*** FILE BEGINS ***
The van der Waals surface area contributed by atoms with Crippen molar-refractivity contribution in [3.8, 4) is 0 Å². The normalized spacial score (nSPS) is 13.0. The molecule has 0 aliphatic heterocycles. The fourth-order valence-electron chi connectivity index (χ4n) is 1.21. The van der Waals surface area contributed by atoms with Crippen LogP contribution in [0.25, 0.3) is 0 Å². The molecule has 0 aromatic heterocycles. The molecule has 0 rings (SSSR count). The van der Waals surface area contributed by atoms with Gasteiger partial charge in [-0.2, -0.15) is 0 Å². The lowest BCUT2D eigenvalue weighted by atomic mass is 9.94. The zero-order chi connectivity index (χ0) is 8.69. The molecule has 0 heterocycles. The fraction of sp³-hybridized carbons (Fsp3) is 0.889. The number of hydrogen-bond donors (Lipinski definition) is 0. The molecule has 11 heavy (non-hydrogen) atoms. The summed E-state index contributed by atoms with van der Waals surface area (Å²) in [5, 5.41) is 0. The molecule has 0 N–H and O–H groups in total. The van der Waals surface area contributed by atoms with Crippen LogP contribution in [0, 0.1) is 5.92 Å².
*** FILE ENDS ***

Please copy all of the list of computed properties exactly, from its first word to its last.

The van der Waals surface area contributed by atoms with Crippen molar-refractivity contribution in [3.8, 4) is 0 Å². The normalized spacial score (nSPS) is 13.0. The molecule has 0 aliphatic heterocycles. The fourth-order valence-electron chi connectivity index (χ4n) is 1.21. The van der Waals surface area contributed by atoms with Crippen LogP contribution in [0.25, 0.3) is 0 Å². The molecule has 0 aromatic heterocycles. The molecule has 0 rings (SSSR count). The van der Waals surface area contributed by atoms with Gasteiger partial charge in [-0.2, -0.15) is 0 Å². The lowest BCUT2D eigenvalue weighted by atomic mass is 9.94. The zero-order chi connectivity index (χ0) is 8.69. The molecule has 0 heterocycles. The fraction of sp³-hybridized carbons (Fsp3) is 0.889. The number of hydrogen-bond donors (Lipinski definition) is 0. The molecule has 11 heavy (non-hydrogen) atoms. The summed E-state index contributed by atoms with van der Waals surface area (Å²) in [5, 5.41) is 0. The molecule has 0 N–H and O–H groups in total. The van der Waals surface area contributed by atoms with Crippen LogP contribution in [0, 0.1) is 5.92 Å².